When reservations manager Jennifer Kemper learned that one of her hotel’s frequent guests was actually visiting her son, who was undergoing chemotherapy during his studies at Berkeley, Jennifer arranged a special, emotionally supportive welcome basket for her.
As a result, that mother continued to stay at the hotel until her son graduated.
The catch when personalizing your products and services is that you have to be genuinely interested in your customers. If customers suspect that you’re feigning interest in order to push a product, they’ll lose interest.
Consider the website Quirky, which used to stream updates about its products using its Twitter account. But they eventually switched tactics, deciding to use the platform to engage in personal conversations with each customer rather than simply announcing product updates.
By showing its customers just how important they were, Quirky received a huge boost in interest.
Why? Because scripted communication to push a certain message or ad campaign isn’t enough. Customers aren’t fooled by it – especially on websites like Twitter. They expect companies to communicate with them directly, like they would with friends or acquaintances, and they quickly get fed up with pre-packaged lines.
We’ve now seen how social media has been a complete game changer for customer relations. But let’s say you’re the more conservative type: Can your business thrive if you ignore social media?
The Thank You Economy Key Idea #4: Many businesses mistakenly reject social media as unreliable or unimportant.
Are you the type of person who thinks that social media isn’t necessary for your business to succeed? If so, you’re not alone. Many companies dismiss it as unreliable because it’s hard to measure its benefits in a precise way.
It is, indeed, difficult to be precise about the way social media affects both customer behavior and, more importantly, the subtle emotional changes that take place there.
For example, a 2010 Customer Service Impact Report revealed that 76 percent of the customers surveyed appreciated it when companies demonstrated a personal interest in them.
But what does that actually mean? Did those consumers actually buy more products? While we can’t say that for certain, we can say that some of them were positively influenced by these companies' strategy of personal engagement.
And due to its personal nature, social media represents an opportunity to engage with customers and make them feel truly valued as individuals.
Even though it’s clear that social media does have some impact on consumer behavior, companies that rely on exact metrics to guide their strategies will surely find it hard to make a large investment in social media.
Plus, given that social media is still a relatively new phenomenon, many companies believe it’ll fade into obsolescence and thus isn’t worth the investment. However, even if it is a passing fad, it’s one that has huge potential right now, so it’s foolish to ignore its possibilities.
Just look at the business communications development company Avaya. They decided to take their communications to Twitter, and by answering a single tweet, they were able to win a new client who eventually signed a $250,000 deal with the company.
The Thank You Economy Key Idea #5: Businesses that don’t adapt to social media will lose customers.
Before the advent of social media, people had serious doubts that doing business online would be of any great benefit. In fact, the author even recalls being ridiculed at a conference in 1997 for talking about his desire to sell wine online.
This turned out to be a huge foot-in-the-mouth moment for all the doubters. Since then, social media, with its ability to share new sites, products and shops via images and links, has helped make online shopping extremely popular.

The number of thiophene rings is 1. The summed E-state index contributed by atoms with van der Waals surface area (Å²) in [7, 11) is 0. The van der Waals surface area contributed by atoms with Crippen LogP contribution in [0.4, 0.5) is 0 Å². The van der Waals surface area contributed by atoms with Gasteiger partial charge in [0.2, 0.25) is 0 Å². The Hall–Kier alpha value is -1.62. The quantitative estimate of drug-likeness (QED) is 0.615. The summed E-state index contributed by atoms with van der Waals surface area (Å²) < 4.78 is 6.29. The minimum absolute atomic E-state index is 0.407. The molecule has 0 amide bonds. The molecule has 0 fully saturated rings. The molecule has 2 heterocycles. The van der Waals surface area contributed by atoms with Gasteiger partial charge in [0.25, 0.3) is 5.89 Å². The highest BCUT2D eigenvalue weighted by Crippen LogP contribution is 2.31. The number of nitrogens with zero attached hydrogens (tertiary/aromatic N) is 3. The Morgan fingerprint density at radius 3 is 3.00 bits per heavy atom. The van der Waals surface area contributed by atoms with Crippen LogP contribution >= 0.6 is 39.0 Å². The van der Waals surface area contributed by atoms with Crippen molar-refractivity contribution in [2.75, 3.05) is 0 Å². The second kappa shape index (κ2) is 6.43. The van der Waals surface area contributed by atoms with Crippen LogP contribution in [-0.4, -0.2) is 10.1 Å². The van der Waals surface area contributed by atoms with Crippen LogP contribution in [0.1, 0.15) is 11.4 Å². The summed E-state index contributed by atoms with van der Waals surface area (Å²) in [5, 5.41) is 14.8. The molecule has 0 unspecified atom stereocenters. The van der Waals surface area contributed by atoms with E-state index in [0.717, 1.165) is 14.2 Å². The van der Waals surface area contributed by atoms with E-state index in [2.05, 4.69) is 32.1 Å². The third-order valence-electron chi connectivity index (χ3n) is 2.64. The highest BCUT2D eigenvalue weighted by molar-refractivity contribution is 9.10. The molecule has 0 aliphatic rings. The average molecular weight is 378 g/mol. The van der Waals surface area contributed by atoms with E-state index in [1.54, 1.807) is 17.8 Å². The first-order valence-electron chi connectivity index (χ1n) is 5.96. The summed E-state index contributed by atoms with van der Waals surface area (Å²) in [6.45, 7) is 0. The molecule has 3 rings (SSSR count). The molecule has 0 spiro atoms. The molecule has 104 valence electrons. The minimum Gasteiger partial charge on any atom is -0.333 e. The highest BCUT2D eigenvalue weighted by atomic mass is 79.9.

In fact, by using social media, the author now enjoys the loyalty of more customers than Costco on the local market and Wine.com on the national market.
Not only does social media help foster online shopping, it also serves as a way for customers to learn about your business, making an online presence critical to fostering a positive perception of your brand.
When people buy online, they get information on the company through social networks. Therefore, if a company has a negative social media presence – or even none at all – the customers will assume that it’s not trustworthy and buy their goods elsewhere.
Consequently, companies that don’t engage their customers online, and on social media in particular, will lose popularity. Just look at what happened to Barnes & Noble.
At one time, they were among the leading bookstores. However, they’ve since been beaten back by the online-only Amazon, founded in 1997.
Barnes & Noble also went online in 1997, but didn’t use its online presence as a way to outcompete Amazon. Having already established itself with shops all over the country, it was too sure of itself to put an effort into a solid online presence.
What they should have done was initiate an online campaign including an online store. And they should have made a major social media push once the technology was available. But they didn’t, and in 2010, B. Dalton, one of Barnes & Noble’s critical chains, was forced to close its doors.
As you can see, ignoring social media can threaten a company’s very existence. Using it properly, however, can bring companies to new heights. The next few book summary, you’ll learn how.
The Thank You Economy Key Idea #6: Combine social media with traditional media to get the best out of both.
If you’ve been in business long enough, you’ve surely learned that every strategy, no matter how good, will always have its drawbacks. Social media is no different: it’s not a silver bullet that will obliterate all your marketing and customer service problems. That said, sometimes online interaction alone just isn’t enough.
While social media is powerful, so are other types of media. If you want to broaden your appeal to as many people as possible, you still have to use more traditional media in order to reach those who aren’t active online.
For example, when the author was advertising his book Crush It!, he used both billboard and social media advertising. Although some thought it paradoxical to advertise a book about building brands with social media platforms through a traditional print medium like a billboard, he felt it was the best way to reach as large an audience as possible.